Business isn't brisk for our Landlady, Zara G, so she has time to expand on an episode from her childhood.
For some reason I have not had too many bookings for language students; must be the global financial set backs that most people are experiencing and therefore not travelling to one of the most expensive of cities, London. Of course the small percentage of the very wealthy are totally untouched, judging by the designer bag-laden vertiginous ladies tottering in Knightsbridge.
This quiet period is, therefore, a good time to reflect on previous diary entries and experiences that I have alluded to that need to be shared… like the vermicelli comment in one of my earlier entries. It was to do with my late mother’s resourcefulness and her ingenuity. I seem to recall that I have already mentioned that my mother had a wonderful pantry in the house that she had helped the architect, appointed by my parents, design.
People would travel from far and wide in Pakistan (by people I generally mean the relations) to taste “Soraya’s Biryani”. Guests were due to arrive for lunch with no notice at all. It was never a case of just say a couple; it would be dozens of children, maids and the whole entourage. On one occasion, to my mother’s horror she found that the sack of basmati rice in her pantry was totally depleted and had not been replaced. No doubt the cook’s assistant was reprimanded for this almost blasphemous act of negligence. She was stuck and had no idea how she would produce the expected biryani. She remembered that on her last visit to her mother-in-law’s house in a small village near Sialkot, she had come back with a large bag of hand made miniscule pasta. Sialkot, by the way, is known for producing cricket bats for a cricket-loving nation, myself included.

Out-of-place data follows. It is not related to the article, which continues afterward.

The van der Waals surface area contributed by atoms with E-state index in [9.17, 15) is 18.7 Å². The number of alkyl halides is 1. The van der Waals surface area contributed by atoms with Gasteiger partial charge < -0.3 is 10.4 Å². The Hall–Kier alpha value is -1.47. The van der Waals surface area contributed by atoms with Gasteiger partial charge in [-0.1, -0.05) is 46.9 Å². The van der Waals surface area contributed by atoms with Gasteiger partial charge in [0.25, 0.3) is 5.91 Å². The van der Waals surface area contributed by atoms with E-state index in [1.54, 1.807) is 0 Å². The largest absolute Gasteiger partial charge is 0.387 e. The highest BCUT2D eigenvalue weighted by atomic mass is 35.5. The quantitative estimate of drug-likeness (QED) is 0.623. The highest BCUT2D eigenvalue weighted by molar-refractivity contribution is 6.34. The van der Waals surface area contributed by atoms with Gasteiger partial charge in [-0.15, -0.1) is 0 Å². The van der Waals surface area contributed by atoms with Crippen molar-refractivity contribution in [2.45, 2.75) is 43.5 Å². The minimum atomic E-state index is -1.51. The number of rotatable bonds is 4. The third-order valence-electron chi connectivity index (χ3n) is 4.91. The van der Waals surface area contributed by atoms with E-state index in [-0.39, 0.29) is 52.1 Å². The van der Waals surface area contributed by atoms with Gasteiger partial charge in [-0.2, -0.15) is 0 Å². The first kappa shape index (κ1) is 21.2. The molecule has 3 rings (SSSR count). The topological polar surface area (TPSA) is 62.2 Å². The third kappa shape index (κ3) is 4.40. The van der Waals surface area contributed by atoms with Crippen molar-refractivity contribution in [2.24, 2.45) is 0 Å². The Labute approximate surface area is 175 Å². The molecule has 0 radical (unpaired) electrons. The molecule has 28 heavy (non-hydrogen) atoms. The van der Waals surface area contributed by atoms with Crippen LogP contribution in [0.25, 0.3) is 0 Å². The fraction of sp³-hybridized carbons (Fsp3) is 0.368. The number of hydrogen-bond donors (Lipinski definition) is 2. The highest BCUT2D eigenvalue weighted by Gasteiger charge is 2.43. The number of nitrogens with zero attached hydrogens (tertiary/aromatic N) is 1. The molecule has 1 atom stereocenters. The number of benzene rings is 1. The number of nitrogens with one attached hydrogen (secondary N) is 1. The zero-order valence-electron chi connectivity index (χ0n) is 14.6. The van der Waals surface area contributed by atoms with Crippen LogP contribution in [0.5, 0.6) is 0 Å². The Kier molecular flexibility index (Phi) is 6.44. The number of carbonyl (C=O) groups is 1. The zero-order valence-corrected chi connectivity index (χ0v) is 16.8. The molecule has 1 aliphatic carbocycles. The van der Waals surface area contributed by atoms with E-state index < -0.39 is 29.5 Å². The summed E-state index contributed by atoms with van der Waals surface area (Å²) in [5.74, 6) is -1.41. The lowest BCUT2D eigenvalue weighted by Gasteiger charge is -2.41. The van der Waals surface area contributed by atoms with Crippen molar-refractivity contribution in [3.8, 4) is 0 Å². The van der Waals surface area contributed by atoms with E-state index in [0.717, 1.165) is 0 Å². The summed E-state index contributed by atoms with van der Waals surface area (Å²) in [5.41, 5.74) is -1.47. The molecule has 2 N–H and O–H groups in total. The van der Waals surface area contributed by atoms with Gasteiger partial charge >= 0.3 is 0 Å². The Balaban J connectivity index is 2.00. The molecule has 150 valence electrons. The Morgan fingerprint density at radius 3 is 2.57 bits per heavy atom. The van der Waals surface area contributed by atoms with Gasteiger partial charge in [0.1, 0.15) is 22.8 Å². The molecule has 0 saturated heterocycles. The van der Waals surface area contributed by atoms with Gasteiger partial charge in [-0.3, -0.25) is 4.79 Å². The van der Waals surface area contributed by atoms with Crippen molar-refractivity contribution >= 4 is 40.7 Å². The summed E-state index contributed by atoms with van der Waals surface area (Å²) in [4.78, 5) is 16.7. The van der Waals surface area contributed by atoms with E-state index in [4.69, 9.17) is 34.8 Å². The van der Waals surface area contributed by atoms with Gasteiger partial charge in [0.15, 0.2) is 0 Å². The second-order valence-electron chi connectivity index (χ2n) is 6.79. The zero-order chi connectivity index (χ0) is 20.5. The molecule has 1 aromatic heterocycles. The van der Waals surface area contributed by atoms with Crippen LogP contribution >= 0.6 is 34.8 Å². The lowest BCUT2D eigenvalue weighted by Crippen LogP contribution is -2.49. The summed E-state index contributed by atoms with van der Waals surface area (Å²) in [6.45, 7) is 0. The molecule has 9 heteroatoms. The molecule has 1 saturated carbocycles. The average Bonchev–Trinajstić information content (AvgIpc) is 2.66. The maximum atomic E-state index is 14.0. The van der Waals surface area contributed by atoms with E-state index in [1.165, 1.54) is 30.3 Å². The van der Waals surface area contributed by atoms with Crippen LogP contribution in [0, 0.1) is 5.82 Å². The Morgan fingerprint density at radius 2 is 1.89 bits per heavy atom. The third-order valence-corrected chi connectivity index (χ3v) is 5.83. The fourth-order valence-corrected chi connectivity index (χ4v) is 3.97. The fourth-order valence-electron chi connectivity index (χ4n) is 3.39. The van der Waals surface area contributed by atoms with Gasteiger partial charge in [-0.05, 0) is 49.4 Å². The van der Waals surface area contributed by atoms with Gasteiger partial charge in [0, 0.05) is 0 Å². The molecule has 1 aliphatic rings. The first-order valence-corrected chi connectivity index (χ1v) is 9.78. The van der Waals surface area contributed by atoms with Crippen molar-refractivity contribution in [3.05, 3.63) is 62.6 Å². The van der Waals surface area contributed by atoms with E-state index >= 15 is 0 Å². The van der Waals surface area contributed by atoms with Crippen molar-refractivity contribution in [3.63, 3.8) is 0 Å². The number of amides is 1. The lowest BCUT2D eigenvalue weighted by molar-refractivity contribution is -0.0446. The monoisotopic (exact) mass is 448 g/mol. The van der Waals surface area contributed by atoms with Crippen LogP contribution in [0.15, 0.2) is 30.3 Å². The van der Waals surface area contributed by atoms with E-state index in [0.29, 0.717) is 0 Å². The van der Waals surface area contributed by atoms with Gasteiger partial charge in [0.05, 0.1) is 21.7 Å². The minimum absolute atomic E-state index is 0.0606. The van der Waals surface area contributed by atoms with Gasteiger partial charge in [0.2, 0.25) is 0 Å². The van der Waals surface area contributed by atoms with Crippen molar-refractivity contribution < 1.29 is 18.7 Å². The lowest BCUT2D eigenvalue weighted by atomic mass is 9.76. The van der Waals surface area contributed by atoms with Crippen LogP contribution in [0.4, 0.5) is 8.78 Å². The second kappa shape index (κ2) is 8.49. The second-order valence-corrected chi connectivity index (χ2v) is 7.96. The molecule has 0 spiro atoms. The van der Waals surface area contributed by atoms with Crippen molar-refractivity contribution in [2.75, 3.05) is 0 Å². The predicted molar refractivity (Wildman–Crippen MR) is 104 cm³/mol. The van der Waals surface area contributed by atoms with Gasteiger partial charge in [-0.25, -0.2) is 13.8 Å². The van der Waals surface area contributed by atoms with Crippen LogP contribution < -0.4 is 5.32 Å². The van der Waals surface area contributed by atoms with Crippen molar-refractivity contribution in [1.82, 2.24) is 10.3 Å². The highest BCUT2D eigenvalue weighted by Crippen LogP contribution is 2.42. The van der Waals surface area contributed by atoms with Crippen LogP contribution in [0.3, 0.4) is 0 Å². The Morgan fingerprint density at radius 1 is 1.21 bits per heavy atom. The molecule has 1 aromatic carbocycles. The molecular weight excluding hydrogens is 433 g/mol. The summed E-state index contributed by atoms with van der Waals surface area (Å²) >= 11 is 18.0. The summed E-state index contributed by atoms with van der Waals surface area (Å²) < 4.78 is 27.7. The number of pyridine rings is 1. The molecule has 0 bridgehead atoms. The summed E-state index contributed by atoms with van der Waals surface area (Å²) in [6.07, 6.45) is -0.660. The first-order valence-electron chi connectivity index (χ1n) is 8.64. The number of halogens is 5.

I have to tell you how this pasta is made, because as a little girl I had witnessed it; the women in the village would get together in my grandmother’s courtyard and roll tiny pieces of dough. By tiny I mean TINY, no longer than a grain of rice. They would take a long string of this rolled dough, pinch it and then knock it whilst holding it on their knee. A bit of the required size would drop in the utensil placed strategically below the knee. These would then be placed on a freshly laundered piece of muslin to dry in the sun. Watching this display of dexterity, patience, and sheer hard work must have triggered my love for fabrics. Not just any fabric, I absolutely love muslin and have found ingenious uses for it over the years. More of that later.
Anyway, all was taken under control and she prepared a delicious mutton biryani using the pasta as a substitute for basmati rice and no one knew the difference. She was very chuffed and walked around for the rest of the day very pleased with a smile on her face. My mother’s way of showing love and getting love and recognition was through cooking lovingly and generously for people she loved and cared for.